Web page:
This is a surprise:
The rights of citizenship do not stop at the ballot box. They include the free speech right to devote one’s resources to whatever cause or candidate one supports. We oppose any restrictions or conditions that would discourage Americans from exercising their constitutional right to enter the political fray or limit their commitment to their ideals. As a result, we support repeal of the remaining sections of McCain- Feingold, support either raising or repealing contribution limits, and oppose passage of the DISCLOSE Act or any similar legislation designed to vitiate the Supreme Court’s recent decisions protecting political speech in Wisconsin Right to Life v. Federal Election Commission and Citizens United v. Federal Election Commission. We insist that there should be no regulation of political speech on the Internet. By the same token, we oppose governmental censorship of speech through the so-called Fairness Doctrine or by government enforcement of speech codes, free speech zones, or other forms of “political correctness” on campus.
That’s part of the 2012 Republican platform. Seriously. Four years after Senator John McCain was the Republican nominee for President, the platform now calls for full repeal of McCain’s signature legislative achievement.
It has been a bumpy ride for campaign finance over the last four years, but better winds for free speech. The Federal Election Commission (FEC) has not updated its Campaign Guide for Nonconnected Committees since 2008, and for campaign finance lawyers it makes for a great drinking game, with a swig of beer for every regulation that’s been overturned. Although I think that would be fun, for anyone interested in engaging in the political arena without a law degree or campaign finance experience and with a lot of time in his hands, the guide is worthless. The FEC put out a notice in 2011 emphasizing the dated nature of its guides and encouraging activists to get up to speed on everything that’s been going on in campaign finance law, but the underlying message is unavoidable: leave politics to the professionals.
Although the Republican platform now makes an excellent, strong statement dispelling this notion, our Democratic President’s online forum yesterday proves even many professional politicians don’t actually understand the nuances of campaign finance law:
QUESTION: What are you going to do to end the corrupting influence of money in politics during your second term?
OBAMA: Money has always been a factor in politics, but we are seeing something new in the no-holds barred flow of seven and eight figure checks, most undisclosed, into super-PACs; they fundamentally threaten to overwhelm the political process over the long run and drown out the voices of ordinary citizens. We need to start with passing the Disclose Act that is already written and been sponsored in Congress – to at least force disclosure of who is giving to who. We should also pass legislation prohibiting the bundling of campaign contributions from lobbyists. Over the longer term, I think we need to seriously consider mobilizing a constitutional amendment process to overturn Citizens United (assuming the Supreme Court doesn’t revisit it). Even if the amendment process falls short, it can shine a spotlight of the super-PAC phenomenon and help apply pressure for change. (Emphasis added.)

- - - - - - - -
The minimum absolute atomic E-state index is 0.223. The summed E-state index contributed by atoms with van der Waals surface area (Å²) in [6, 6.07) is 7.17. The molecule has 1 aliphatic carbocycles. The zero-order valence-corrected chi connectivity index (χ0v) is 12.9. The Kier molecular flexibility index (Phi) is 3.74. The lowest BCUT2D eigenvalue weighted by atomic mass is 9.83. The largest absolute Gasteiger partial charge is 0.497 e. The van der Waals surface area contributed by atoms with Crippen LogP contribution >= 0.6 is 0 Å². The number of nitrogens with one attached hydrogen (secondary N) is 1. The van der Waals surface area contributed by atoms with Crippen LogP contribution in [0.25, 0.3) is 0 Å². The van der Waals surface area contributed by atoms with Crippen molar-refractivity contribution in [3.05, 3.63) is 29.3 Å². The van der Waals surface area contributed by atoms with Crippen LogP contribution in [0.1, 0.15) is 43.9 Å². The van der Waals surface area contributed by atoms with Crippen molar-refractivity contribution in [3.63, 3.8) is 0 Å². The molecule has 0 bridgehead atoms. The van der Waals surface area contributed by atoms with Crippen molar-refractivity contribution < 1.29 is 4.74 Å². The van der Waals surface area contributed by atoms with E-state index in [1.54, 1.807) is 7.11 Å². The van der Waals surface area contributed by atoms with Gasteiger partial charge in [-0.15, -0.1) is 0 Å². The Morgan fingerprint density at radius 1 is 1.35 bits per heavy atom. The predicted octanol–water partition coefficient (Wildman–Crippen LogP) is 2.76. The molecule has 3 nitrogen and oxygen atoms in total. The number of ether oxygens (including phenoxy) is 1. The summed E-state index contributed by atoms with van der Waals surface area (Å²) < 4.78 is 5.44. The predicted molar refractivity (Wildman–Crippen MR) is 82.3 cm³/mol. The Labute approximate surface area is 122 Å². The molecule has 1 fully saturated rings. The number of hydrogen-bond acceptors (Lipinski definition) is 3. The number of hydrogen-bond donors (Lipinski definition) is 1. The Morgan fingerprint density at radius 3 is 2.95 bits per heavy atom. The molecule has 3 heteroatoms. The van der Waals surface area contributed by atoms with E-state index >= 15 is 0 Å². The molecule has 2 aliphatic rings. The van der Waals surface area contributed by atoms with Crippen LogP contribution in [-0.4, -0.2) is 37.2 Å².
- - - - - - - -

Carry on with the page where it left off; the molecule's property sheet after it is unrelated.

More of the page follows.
It is curious that the President considers donors undisclosed, because Super-PACs, like all political committees, must disclose all donations they receive over $200. If an organization spends more than $1,000 on express advocacy of candidates and has the major purpose of electing a federal candidate or candidates, it must register as a PAC and report contributions and a whole lot of other things. There is already ample disclosure for PACs, even “super” PACs.
It is very likely that the “undisclosed” donations that concern the President are being given to various issue advocacy organizations, many of which are hammering (or supporting) President Obama and just about every other federal candidate (regardless of party) for their positions on certain issues. Since there is no money going to candidates, and the ads advocate positions on issues that will not change whether or not candidates are elected or re-elected, these ads do not constitute regulated “express advocacy” for the election or defeat of candidates, and thus do not constitute expenditures, and thus do not fall into the realm of political committee regulation. (Follow all that?)
President Obama and some friendly regulators at the FEC do not like this distinction. They believe every group that says anything about a candidate that might influence a listener’s opinion of said candidate should have to register and report with the government. They believe it is not a burden on political speech to register and file monthly reports detailing miniscule accounting under the threat of civil fines or even criminal prosecution for noncompliance. We don’t believe this at WyLiberty, hence our representation of Free Speech in its case against the FEC.
While we continue to vindicate First Amendment freedom in court, it’s outstanding that one party is embracing free speech, which could influence the legislative and possibly executive branch. If this keeps up, I might be out of a job. Bring it on!